Slate’s has a great essay by Keith Phipps comparing “The Meg” to the nutty “Jaws: The Revenge,” asking “Which is the crazier shark movie?” It is wonderfully passionate, thoughtful, and thorough and tons of fun to read.
Everything about Jaws: The Revenge, from its borderline incoherent story to its chaotic action to its iffy effects to co-star Mario Van Peebles’ attempt at a Bahamian accent reveal it as a patchwork movie with little holding it together.
And it gives me a chance to share my all-time favorite stand-up routine ever, from the late, much-missed Richard Jeni.
Ant-Man and the Wasp’s treatment of disability will go under the radar. But in a landscape where disability remains marginalized, particularly for women of color (and people of color in general), a character like Ava could have helped opened the door. Chronic pain remains a hot-button issue in the disabled community, and having Ava live with it could have presented something relatable. Instead, Ava is stripped of her problem in order to make her rational, quantifiable, and controllable.
I was interested to see how she would react to Dwayne Johnson’s portrayal of a disabled character in “Skyscraper.” While I prefer to see disabled characters played by disabled actors, I also recognize the idea that any actor should be able to play any part. Until ordinary characters — teachers, accountants, doctors, scientists, parents, children — are shown with disabilities that are not central to their identity and are played by actors with disabilities, I think we should be careful about putting able-bodied people in those roles. And no body is more able than The Rock.
First, she says, “the adversity is the building itself, not Will’s disability….By not making a big deal of his disability, Will is a character who represents a marked improvement in representation. People with disabilities don’t want their disability to define them, and Will’s doesn’t define his character. It adds to it…. His character doesn’t walk away a changed man appreciating being disabled. He gets his family back and seemingly ends the film the same way he started. It’s just a facet of his personality he deals with in order to overcome this great challenge.”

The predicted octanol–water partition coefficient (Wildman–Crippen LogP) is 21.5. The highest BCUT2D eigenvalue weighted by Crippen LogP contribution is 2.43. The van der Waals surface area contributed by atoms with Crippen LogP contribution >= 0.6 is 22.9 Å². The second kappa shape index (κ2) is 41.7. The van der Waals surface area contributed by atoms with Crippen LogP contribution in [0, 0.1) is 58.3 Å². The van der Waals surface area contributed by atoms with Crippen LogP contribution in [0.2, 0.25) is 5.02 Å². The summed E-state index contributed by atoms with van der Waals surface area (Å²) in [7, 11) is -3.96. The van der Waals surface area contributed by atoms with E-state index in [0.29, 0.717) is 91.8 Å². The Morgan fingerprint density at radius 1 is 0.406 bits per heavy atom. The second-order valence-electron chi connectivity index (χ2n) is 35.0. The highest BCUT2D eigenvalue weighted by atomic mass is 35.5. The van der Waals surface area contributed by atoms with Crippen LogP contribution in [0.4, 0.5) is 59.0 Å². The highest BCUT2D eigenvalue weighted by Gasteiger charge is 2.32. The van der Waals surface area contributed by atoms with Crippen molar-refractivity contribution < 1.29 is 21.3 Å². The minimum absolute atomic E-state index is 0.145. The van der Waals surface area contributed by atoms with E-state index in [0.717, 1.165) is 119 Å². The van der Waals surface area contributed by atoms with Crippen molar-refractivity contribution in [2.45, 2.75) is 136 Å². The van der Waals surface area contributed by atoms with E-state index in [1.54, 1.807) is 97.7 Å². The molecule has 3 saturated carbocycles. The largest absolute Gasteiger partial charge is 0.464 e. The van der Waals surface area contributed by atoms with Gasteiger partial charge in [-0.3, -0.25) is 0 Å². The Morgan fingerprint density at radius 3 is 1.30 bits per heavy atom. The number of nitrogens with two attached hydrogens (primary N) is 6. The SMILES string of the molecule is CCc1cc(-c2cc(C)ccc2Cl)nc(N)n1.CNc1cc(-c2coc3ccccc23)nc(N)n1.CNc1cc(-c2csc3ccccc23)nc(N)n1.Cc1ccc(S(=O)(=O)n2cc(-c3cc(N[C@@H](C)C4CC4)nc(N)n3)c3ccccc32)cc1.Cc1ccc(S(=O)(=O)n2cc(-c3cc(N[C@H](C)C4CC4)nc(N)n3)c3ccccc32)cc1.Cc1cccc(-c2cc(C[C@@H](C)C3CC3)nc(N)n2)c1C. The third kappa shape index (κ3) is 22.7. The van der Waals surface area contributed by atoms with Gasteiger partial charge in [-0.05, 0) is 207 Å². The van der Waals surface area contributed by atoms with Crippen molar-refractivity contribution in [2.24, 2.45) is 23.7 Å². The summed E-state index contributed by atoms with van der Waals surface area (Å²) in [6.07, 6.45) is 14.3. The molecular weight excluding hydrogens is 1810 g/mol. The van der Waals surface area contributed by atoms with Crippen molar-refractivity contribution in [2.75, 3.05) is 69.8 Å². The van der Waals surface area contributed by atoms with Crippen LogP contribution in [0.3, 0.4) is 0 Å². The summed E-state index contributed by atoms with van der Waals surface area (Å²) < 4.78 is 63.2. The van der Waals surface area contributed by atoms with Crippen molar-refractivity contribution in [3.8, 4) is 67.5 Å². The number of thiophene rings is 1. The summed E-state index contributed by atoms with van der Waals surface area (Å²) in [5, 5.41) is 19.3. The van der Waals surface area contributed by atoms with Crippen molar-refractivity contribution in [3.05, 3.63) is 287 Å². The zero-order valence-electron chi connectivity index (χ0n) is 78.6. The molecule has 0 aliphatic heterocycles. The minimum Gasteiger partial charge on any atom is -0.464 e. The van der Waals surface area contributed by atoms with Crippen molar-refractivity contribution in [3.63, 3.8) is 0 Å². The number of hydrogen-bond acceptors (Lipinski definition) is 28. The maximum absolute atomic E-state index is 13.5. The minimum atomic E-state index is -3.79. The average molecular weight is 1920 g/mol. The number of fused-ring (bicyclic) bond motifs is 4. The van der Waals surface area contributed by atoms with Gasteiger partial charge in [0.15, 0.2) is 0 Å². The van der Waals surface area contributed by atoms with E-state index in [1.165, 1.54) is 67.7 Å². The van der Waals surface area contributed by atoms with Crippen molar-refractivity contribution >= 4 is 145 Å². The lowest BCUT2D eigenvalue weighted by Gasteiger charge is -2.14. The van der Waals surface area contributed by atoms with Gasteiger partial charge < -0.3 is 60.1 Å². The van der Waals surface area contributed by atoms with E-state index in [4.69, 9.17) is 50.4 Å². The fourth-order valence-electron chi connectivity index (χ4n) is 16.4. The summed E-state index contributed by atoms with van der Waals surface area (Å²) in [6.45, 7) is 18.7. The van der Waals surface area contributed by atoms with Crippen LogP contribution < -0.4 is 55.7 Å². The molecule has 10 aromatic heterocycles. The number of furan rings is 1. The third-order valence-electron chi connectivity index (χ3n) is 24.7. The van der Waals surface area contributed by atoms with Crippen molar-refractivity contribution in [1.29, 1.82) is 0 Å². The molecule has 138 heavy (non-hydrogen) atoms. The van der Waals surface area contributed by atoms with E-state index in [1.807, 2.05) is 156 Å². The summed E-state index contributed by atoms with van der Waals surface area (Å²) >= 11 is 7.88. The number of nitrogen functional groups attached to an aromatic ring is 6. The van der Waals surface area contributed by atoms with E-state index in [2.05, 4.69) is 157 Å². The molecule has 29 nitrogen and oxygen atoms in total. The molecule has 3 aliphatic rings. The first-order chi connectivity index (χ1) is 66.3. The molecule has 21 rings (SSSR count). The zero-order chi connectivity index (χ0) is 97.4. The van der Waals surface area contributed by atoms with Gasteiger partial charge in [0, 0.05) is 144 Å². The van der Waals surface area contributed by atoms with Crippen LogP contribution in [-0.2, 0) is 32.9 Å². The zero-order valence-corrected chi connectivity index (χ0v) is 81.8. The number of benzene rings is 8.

But, she has some concerns as well. “The character is also written to fall into the “able-bodied buffer” category, a term I use to describe any character shown as previously able-bodied before a traumatic event. This ‘buffer’ is created as a means of helping the able-bodied audience bond with the newly disabled character, under the belief that disabled people are so mysterious that there’s no point of entry for the audience short of reminding them the character was one ‘like you.'”
I wasn’t the only one who appreciated this review.
Wow. I am officially verklempt. @TheRock thanks for taking the time to read my piece! Disabled representation has a long road to travel, but I was happy to see movement being made. pic.twitter.com/KvhPq5MvlR
Clever Girl — Said by Sean Connery (Twice) and a LOT of Other People Too
Posted on July 10, 2018 at 2:34 pm
How many times have women characters in movies been called “clever girls?” Well, here’s a remarkable compilation.
It’s an interesting compliment, because it’s praising and kind of diminishing at the same time, though in some of these cases there seem to be meta quote marks around it. I wonder why it is so prevalent, though.
One of the best essays about film I’ve read this year is Roxana Hadadi’s “Amid the Latest Western Genre Resurgence, ‘Lean on Pete’ and ‘The Rider’ Challenge Cowboy Masculinity in the American West” in Pajiba. She discusses several recent movies, including “Logan,” HBO’s “Westworld,” and “Hell or High Water,” but focuses on “Lean on Pete” and “The Rider.” The Western has always been the quintessential representation of the American spirit of independence, isolation, adventure, arrogance, as well as a way to explore our nation’s deepest conflicts and history of brutality and racism. And, as with most movie stories over the past century, the stories have almost always been about men and from their point of view. Hadadi writes:
The American experience has long been linked to the masculinity of the solitary cowboy, pushing the limits of the frontier. But what happens when there is nowhere left to go?
…Which brings us to Lean on Pete and The Rider, two films that also fit into the Western genre but are less about what the New West represents and more about what it actually is….These are stories about boys on the cusp of being men, each of whom is attempting to navigate selfhood in situations of poverty and desolation, in places where the cowboy code was once enough but isn’t anymore. Where so many Westerns focus on exploring (and romanticizing) the destructive ways that masculinity manifests, Lean on Pete and The Rider are concerned with what happens when those stereotypical markers—violence, sex, and lawlessness—are not only stripped away but are never the right choice at all. If you reject what it is to be a cowboy but you exist in the shadow of that figure, who are you?
You won’t read a better, wiser, or more goregously written essay on film this year.